safe pets

How to Prepare Your Pets for a Hurricane Evacuation

Like humans, your pet should have a takeaway package with everything they'll need to weather the storm. Here's what to put in it.

By Kim Doleatto September 26, 2022

Close up of a cute dog's face.

Mr. Briggs was recently adopted from the Humane Society of Manatee County.

Make sure to count your fur babies in your hurricane evacuation plans—they depend on you for their safety. Pets are allowed in some, but not all, Sarasota and Manatee county shelters, with the exception of guide dogs. We caught up with Rick Yocum, executive director of the Humane Society of Manatee County, to learn how to prepare your pets in case of an emergency.

Aside from essentials like food and water, one thing Yocum highlighted that you can’t pack is understanding the importance of not using your pet as an excuse to not evacuate. 

“Pet owners are afraid they'll be separated from their animals, but they have rights in a state of emergency and can’t be denied," Yocum says. "People without transportation often assume they can’t use public transportation to evacuate if they’re bringing their pets. As long as they’re restrained on a leash or in a carrier, you can. With larger dogs consider using a muzzle. In stressful situations, dogs may behave differently, plus it shows others you’re being responsible.”

On the flip side, “if you need to evacuate, you must take your pet,” he says. “Leaving pets behind is never a good idea.”

Here's What to Have at the Ready

Food and Water

Bring enough to last three to five days. Ensure nothing is expired—in other words, that pet evacuation box you stocked in 2019 and never used may need to be updated.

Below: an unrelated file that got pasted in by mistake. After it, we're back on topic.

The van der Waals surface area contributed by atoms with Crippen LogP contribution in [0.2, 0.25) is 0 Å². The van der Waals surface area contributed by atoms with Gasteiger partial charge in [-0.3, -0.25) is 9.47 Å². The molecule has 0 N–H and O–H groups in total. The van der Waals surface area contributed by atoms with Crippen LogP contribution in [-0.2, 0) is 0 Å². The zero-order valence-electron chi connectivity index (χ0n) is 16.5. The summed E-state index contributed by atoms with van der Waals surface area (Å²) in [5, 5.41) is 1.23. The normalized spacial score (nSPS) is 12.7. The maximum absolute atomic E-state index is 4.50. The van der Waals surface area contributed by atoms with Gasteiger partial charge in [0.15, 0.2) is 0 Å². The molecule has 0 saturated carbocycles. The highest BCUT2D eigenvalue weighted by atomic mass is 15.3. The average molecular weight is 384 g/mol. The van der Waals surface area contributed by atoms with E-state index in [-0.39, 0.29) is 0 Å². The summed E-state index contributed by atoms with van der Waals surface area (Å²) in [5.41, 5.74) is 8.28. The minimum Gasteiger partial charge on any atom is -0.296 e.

"After three days, people will typically have the opportunity to restock at a store, after five, even more so," Yocum says. Remember to bring a can opener if needed and don’t forget bowls.

A Picture of You and Your Pet

In the event that you’re separated, or need evidence of ownership, a picture of you and your pet may come in handy. While you're at it, make sure your pet's microchip information is up to date.

A Leash and Tagged Collar

Your pet will often need to be leashed, and a tagged collar further helps with identification.

A Pet Carrier

Keeping your pet in a carrier will make it easier to transport them and contain them at a shelter. You'll want something large enough to fit a small litter box for cats. In fact, Yocum suggests using the pet carrier itself as your animal's hurricane prep container. Once you've arrived at your destination, pet owners can empty it for their animals to use.

Waste Supplies

Cats need kitty litter and a litter box, along with a scoop and plastic bags for waste disposal. Disposable litter boxes are also an option. Bring dog waste bags. 

Health Records

Bring your pet's proof of vaccinations and microchip registration information, stored in a waterproof container or Ziploc bag.

First Aid

A basic pet first aid kit may come in handy.

Anxiety Treatments

“If your animal is already being treated for anxiety you’d want to continue with that," Yocum says. "If your animal isn't, I don't recommend starting now. It only adds another unknown abut how they might respond to it."


A one-week supply is recommended, stored in an airtight, waterproof container or Ziploc bag.

Treats and Toys

Pack them if your pet is used to receiving treats or if they have favorite playthings.

What About Exotic Animals?

“The Humane Society of Manatee County doesn't deal with exotic animals, but the same tips hold true," Yocum says. "It’s the same kind of planning as though you were setting off on a trip."

Once the Storm Has Passed

Animals can go missing after storms because the winds and rain tend to wipe out the smells they use as a reference point for finding their way home.

Once you're back at home after an evacuation event, don’t let pets dart outside on their own. Yocum recommends keeping both cats and dogs on a leash when going outside for at least a week. This gets them reacquainted with the new smells that mark their home, helping them recreate that scent-led connection.

After having lived through multiple evacuations, Yocum points out that when animals are in the equation, their presence often lightens their owners' worry. 

“People with pets in shelters talk and connect over their pets. It brings everyone together and can change the attitude of everyone in there. I've seen evacuation shelters without them and it's not the same. It's really amazing to see," he says.

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